A Conversation for CS Lewis

What about The Great Divorce"?

Post 1


One of my favorite Lewis books is titled, "The Great Divorce". It is an allegorical tale about a bus that travels from Hell to Heavan. This book gave me a more acceptable view of why there will be some in Hell but not because God is punishing them.

I agree with the comments in the main article. Lewis was a man of his time and in fact was a very ideological person. The Narnia Chronicles were meant to be about Christianity. Aslan is Christ, no mistaking it. He is killed and resurected at one point. Lewis's biography is helpful in understanding that he changed a great deal pesonally after his marriage to Joy Davidman. I prefer the newer version of "Shadowlands" starring Anthony Hopkins if you want a movie to watch.

What about The Great Divorce"?

Post 2

Uncle Ghengis

I agree, I think "The Great Divorce" is very profound. I particularly like the way in which heaven is described as being muc *more* real than the 'normal' world. (So much so, that for newcomers, the grass is too hard and sharp and 'real' to be comfortable to stand on.)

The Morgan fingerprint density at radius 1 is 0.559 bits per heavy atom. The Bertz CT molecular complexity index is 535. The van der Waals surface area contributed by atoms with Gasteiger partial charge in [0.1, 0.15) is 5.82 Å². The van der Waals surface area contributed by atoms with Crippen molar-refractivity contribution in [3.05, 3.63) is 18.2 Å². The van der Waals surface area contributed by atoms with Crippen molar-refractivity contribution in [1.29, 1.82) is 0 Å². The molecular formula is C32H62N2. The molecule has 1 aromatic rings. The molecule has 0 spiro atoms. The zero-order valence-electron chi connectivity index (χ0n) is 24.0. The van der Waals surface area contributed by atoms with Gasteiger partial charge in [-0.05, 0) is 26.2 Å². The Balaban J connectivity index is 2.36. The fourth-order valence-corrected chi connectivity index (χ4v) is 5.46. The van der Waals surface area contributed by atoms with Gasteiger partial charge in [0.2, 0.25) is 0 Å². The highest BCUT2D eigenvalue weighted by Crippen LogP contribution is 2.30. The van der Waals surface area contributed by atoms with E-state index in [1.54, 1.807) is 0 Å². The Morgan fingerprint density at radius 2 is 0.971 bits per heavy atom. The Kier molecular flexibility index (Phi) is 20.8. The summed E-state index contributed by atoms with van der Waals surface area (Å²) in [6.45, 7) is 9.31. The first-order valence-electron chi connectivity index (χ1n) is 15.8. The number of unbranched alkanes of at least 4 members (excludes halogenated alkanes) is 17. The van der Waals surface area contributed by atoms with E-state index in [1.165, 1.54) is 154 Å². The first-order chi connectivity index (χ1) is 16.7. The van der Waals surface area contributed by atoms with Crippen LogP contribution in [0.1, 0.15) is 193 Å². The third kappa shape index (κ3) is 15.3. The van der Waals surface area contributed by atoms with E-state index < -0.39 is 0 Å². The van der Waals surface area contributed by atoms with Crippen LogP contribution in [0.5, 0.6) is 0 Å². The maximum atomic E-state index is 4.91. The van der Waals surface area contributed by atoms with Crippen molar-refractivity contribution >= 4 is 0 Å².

We're accustomed to think of heaven (when we think of it at all) as a diaphanous, floating dreamy world - actually a bit boring. Whereas Lewis paints a picture of a vibrant colourful world which makes the 'normal' world seem dull by comparison.

What about The Great Divorce"?

Post 3

Ridiculous Chicken† - a very absurd little bird

I agree that "The Great Divorce" should definitely get a mention, it's an absolutely incredible book. The depiction of the 'reality' of heaven and hell is genius... hell would typically tend to be associated with hard labour but much of the badness of Lewis' hell is caused by the fact that you can get all the (very unreal and un-solid) goods that you want just by imagining them.

In contrast, Lewis' heaven is a place where an excruciating amount of hard work is needed, but when you've been through it you get far more than you'd ever have wished for or thought you deserved! It certainly dispels illusions of heaven being a boring place and hell being painful but ultimately a more eventful way to spend eternity!

smiley - biggrin

What about The Great Divorce"?

Post 4


I think The Great Divorce is Lewis' best book as well.

I love how he takes normal, everyday things and invests them with eternal significance, or rather shows that they are already invested with that significance. He does the same thing in The Screwtape Letters.

For Lewis, spirituality was not strictly some mystic, bell/candle/incense affair, but rather the daily grind of life and the choices we make, particularly with regard to one another.


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